Movies don't have to be about the male experience to make money. Maleficent is only the latest nail in that coffin. $70 million might not be the biggest opening weekend of the year, but it's pretty consistent for Disney, which - alone amongst its studio competitors - has been gambling on strong female protagonists for years now and mostly reaping enormous profits and good will. Maleficent joins Alice in Wonderland, Frozen and Brave as uniquely female-driven motion pictures that have connected with audiences worldwide. The question now is, when will the rest of Hollywood take notice?
It's hard to believe that Maleficent is Angelina Jolie's first live-action performance in four years, since the release of The Tourist in 2010. She's directed a movie since then (2011's In the Land of Blood and Honey), and of course she's been ubiquitous in the tabloids, but Maleficent was her first big starring role since a rather notorious bomb and she was an enormous part of the film's appeal. She's officially back, which is pretty ironic since she never technically left.
Maleficent was plagued with production difficulties. Director Robert Stromberg detailed a lot of the last-minute rewrites and re-shoots in a CraveOnline interview last week. Rumors even abounded that he was replaced at some point on the shoot by another director altogether. But the movie came together, opened to mixed but not terrible reviews, and made a ton of money anyway. A troubled production doesn't necessarily mean a box office bomb is immiment, or even that the finished product will be terrible. The pundits are too quick to judge a movie sight unseen, and get too wrapped up in controversy to let the actual movie get made and impress audiences on its own merits.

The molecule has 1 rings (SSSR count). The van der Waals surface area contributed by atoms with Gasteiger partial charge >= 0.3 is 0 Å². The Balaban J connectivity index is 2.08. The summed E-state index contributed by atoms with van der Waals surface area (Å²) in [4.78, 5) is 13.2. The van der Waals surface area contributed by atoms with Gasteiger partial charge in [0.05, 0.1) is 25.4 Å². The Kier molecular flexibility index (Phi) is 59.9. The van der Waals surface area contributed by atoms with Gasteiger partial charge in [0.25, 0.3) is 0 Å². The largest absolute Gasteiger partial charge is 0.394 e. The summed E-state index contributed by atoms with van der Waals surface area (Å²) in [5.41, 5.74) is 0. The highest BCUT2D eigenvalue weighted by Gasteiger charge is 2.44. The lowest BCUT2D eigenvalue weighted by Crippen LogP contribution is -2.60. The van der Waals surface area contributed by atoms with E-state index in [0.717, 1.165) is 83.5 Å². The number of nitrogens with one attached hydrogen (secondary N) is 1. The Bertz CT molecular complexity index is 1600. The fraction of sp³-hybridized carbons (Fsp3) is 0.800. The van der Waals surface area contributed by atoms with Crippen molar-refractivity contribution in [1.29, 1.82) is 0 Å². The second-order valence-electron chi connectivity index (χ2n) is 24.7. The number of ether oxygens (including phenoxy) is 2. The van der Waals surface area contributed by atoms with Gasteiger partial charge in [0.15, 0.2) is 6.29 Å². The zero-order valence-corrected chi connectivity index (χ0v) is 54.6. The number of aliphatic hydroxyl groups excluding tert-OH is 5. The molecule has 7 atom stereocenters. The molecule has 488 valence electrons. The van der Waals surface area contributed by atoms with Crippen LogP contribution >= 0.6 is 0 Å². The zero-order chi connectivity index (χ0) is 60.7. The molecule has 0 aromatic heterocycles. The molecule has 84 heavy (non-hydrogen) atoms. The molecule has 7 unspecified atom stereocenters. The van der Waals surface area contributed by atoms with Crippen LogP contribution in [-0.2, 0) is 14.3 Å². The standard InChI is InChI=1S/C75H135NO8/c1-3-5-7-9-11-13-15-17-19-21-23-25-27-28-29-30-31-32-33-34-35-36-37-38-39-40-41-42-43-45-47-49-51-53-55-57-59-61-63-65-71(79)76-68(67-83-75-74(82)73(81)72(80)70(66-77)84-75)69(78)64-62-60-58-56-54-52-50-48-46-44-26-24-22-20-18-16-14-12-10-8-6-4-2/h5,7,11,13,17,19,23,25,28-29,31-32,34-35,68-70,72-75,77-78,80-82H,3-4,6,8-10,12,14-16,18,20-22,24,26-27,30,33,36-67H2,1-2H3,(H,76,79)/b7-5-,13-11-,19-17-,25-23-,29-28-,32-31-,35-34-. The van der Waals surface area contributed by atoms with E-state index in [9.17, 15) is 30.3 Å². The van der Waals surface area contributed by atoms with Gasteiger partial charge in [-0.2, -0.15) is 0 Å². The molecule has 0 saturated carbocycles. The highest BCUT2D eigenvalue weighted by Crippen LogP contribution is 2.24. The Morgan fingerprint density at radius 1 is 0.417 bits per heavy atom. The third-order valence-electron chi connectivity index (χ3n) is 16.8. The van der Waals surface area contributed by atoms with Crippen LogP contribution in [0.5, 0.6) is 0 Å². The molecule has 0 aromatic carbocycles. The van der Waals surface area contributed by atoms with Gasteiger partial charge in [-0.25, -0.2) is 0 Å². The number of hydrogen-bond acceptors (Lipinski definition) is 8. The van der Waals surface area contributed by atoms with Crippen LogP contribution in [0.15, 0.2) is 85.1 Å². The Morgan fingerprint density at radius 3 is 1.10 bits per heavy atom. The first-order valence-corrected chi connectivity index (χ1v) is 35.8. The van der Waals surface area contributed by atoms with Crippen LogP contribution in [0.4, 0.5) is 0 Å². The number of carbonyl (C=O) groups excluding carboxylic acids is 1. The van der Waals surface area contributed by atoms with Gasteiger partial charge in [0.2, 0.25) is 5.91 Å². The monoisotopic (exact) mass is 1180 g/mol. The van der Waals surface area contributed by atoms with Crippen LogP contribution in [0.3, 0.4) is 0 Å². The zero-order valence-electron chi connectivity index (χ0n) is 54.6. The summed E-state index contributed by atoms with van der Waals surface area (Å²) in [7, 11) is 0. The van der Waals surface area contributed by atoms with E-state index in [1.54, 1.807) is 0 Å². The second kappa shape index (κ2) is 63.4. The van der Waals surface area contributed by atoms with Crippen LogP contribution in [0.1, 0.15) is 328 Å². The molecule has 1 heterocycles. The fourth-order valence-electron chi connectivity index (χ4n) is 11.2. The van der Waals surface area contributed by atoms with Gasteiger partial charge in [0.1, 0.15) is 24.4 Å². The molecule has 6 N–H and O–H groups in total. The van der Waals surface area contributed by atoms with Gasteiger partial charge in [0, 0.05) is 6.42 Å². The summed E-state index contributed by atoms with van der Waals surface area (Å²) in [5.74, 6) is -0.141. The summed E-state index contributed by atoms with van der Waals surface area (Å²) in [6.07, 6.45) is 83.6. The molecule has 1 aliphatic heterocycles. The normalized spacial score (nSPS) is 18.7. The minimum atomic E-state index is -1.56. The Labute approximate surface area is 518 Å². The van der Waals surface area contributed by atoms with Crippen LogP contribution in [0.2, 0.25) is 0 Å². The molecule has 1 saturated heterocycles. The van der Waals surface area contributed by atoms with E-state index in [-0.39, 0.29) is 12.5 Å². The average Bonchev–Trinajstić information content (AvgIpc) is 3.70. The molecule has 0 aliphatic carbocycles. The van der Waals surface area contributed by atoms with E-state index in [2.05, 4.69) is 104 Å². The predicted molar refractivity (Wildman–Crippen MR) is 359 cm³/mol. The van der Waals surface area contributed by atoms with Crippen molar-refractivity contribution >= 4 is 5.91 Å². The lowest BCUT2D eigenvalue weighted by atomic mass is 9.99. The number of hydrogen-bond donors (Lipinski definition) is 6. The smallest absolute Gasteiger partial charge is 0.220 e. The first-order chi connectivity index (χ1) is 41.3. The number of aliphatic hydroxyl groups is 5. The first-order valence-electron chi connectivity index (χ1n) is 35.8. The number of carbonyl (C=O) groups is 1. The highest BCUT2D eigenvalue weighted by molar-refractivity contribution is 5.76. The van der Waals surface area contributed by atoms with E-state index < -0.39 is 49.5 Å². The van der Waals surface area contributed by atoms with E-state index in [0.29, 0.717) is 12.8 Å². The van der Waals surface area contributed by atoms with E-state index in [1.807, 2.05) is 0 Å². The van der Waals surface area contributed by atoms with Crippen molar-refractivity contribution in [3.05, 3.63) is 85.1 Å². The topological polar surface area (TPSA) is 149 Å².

Not all the news about Maleficent is good. The story of Maleficent isn't just the untold story of the villain from Sleeping Beauty, it flat out tells the audience that the original Disney animated classic is full of crap. Between Maleficent and Tim Burton's Alice in Wonderland, Disney seems perversely eager to not just update their old animated library to live-action, but to say that those timeless movies aren't "real." Well, Disney, they ARE real, and in the long run they will probably matter a lot more than these blockbuster reimaginings will. Just wait and see.
Alice in Wonderland and Maleficent look suspiciously similar, from a visual perspective, don't they? If Disney keeps this up with Kenneth Branagh's live-action Cinderella and Jon Favreau's The Jungle Book, they could very well have a cross-over franchise a la The Avengers if they wanted to. Heck, the framework already exists in the hit video game series Kingdom Hearts, so why not make a few more live-action updates of the old animated classics and then put them together in a multi-dimensional, universe-spanning adventure? The time has come, Disney. Make the announcement.